- Generation 2 is born in May/June and follows the pattern of the previous generation.
- Generation 3 is born in July/August and will do the same.
- Generation 4 is born in Sept/Oct and follows the pattern of previous generations except it does not die after 2-6 weeks. Instead this generation migrates back to warmer climates such as Mexico and California and will live for 6-8 months until it is time to start again. These tiny creatures cover immense distances from the northern US sometimes into Canada back to central Mexico. It takes four generations to accomplish this but somehow they return to the same spot their great grandparents started the journey. Part of their migration route runs right through Central Texas.
All gardeners can help by planting milkweed for them. I have planted Tropical Milkweed (Asclepias curassavica) in my garden and it reseeds prolifically. You may in fact have some seedlings popping up from my garden. If you have room hang on to them and you will get Monarchs stopping by. I had about six Monarchs in my garden on August 5th. There has been discussion about the type of milkweed that should be used. However, the situation is so dire now that it is felt that tropical milkweed is much better than no milkweed. In addition, as the butterflies originate in Mexico it is a plant they are familiar with.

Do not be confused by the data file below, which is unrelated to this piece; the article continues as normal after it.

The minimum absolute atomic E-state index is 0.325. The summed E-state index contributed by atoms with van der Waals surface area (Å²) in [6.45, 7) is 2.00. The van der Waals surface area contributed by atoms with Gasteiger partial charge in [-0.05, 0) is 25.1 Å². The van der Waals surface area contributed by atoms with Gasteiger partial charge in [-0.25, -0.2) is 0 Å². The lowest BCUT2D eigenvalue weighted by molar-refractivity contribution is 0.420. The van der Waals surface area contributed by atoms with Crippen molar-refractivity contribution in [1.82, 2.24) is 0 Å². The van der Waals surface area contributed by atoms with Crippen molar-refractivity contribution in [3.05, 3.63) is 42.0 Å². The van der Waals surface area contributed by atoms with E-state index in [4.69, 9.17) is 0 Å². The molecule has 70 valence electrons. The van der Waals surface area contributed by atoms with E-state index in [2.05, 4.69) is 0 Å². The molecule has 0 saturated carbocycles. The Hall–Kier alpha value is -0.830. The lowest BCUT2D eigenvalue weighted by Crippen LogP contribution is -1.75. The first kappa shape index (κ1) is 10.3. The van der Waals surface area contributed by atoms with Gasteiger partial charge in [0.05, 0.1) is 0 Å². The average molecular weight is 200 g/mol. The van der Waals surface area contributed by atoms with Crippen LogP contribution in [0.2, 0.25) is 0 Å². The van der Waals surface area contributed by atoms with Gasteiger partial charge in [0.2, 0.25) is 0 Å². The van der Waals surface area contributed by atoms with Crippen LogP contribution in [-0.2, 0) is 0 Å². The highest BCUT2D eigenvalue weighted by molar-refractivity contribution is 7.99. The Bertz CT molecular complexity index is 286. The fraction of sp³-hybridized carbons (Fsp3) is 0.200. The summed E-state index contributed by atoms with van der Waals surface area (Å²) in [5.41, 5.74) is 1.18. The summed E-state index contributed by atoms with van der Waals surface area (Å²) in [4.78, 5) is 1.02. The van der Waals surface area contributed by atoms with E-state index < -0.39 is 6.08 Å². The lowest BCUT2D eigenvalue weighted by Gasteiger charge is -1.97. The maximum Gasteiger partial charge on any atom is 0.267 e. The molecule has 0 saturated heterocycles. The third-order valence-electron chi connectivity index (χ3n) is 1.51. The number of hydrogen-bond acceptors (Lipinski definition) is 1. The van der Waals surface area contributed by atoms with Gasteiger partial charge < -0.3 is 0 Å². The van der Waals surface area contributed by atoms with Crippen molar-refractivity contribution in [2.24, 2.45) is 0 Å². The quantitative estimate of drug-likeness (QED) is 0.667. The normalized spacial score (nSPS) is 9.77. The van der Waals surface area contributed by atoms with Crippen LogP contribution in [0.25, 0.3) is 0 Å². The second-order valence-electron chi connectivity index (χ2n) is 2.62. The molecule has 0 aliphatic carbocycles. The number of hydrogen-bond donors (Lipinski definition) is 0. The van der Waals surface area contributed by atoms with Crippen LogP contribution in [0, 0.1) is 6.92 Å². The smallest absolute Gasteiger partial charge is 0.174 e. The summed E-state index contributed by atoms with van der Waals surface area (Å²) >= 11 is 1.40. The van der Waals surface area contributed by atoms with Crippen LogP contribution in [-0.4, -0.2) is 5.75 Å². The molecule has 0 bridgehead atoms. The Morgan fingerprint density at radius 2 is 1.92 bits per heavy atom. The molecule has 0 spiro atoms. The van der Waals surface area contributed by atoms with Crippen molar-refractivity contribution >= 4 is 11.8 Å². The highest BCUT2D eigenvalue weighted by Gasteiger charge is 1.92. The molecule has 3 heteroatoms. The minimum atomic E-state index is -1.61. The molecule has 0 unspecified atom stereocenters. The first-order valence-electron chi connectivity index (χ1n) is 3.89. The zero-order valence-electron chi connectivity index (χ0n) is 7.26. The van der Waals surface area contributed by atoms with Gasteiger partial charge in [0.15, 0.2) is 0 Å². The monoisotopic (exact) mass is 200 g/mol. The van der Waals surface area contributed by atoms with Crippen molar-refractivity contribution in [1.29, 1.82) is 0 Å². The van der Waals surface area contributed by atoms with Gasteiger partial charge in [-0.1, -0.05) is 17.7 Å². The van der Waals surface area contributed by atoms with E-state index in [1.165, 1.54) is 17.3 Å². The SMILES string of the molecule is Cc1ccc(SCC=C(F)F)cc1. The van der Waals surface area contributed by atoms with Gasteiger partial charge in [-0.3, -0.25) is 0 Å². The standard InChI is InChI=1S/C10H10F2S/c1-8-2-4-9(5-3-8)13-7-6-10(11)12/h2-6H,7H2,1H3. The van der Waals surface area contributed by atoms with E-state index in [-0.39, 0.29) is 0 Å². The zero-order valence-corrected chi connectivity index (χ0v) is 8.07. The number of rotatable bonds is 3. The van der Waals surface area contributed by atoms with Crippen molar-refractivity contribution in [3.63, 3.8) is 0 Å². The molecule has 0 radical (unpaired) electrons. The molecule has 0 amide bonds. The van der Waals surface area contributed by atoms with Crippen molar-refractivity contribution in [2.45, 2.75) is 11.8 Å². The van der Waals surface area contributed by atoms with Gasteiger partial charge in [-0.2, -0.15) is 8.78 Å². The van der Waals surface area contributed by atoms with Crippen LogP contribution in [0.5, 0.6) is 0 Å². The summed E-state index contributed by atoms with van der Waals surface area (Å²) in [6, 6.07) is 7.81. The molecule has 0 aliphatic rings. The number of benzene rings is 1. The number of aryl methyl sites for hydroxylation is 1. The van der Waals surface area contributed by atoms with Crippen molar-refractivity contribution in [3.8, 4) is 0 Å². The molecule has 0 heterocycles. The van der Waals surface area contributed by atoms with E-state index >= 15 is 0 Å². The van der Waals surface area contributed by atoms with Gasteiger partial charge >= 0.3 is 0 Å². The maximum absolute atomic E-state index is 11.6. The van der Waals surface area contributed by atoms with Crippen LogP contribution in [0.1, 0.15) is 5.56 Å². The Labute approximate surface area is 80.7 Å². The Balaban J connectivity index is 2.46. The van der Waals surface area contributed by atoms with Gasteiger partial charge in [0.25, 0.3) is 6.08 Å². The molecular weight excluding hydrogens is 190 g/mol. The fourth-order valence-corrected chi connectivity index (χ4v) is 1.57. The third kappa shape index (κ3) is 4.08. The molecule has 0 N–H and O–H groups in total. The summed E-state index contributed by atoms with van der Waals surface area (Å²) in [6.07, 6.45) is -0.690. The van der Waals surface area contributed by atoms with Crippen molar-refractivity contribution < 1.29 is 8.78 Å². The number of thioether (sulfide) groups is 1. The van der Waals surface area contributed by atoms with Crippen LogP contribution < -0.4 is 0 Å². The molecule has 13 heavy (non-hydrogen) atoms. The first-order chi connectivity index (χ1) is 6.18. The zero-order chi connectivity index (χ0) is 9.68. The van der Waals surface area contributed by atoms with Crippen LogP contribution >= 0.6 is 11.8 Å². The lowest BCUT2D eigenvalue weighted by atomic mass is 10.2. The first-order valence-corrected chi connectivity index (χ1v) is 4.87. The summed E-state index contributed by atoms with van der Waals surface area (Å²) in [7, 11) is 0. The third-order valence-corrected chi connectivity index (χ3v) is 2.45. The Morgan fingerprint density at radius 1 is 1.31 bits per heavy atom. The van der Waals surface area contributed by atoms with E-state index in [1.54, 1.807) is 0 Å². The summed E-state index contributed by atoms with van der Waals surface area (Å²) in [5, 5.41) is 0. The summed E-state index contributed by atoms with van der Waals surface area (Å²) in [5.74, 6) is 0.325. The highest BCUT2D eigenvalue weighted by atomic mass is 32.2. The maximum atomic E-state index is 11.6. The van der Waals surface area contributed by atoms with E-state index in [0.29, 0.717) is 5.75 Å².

My understanding is that the native milkweeds are harder to get to germinate and harder to establish, but if you wish to try the following are recommended for the Austin area: Asclepias asperula (antelope horns), Asclepias tuberosa (butterfly weed). The recommended seed supplier is American Native Seeds, in Junction, TX. There is sometimes a variety called Butterfly weed in local nurseries that is not in fact Butterfly weed. The way to tell is to break off (without anyone watching) a little piece and there should be milky sap coming from the stem. If you get clear liquid don't get it for butterfly food. The white sap contains a poison that the butterflies need to ingest to stop predators from eating them. With more milkweed planted, especially in areas where there is no spraying for insects, perhaps we can do a little bit to help these beautiful insects survive.
2016 Tomato Survey Results - Thanks to everyone who responded!
When did you plant your tomatoes?
- March 10
- March 19
- March 13
- Staggered planting, between February 14th and March 14th
- A few days after the sale.
- the week of the plant sale
- About 2 weeks after the Plant Sale, so mid to late March.
- March 7
- March - one week after the plant sale
How did you fertilize your tomatoes?
- Turkey Compost - Mr Gobler
- Farm style compost from Natural Gardener. Missed out on the compost provided by SCG because back pain curtailed my activities greatly.
- Compost, compost tea, eggshells (for calcium), greensand
- Hasta grow by medina
- 8-2-4; Seaweed, Horticulture molasses, Fish Emulsion, Mycorrahaze,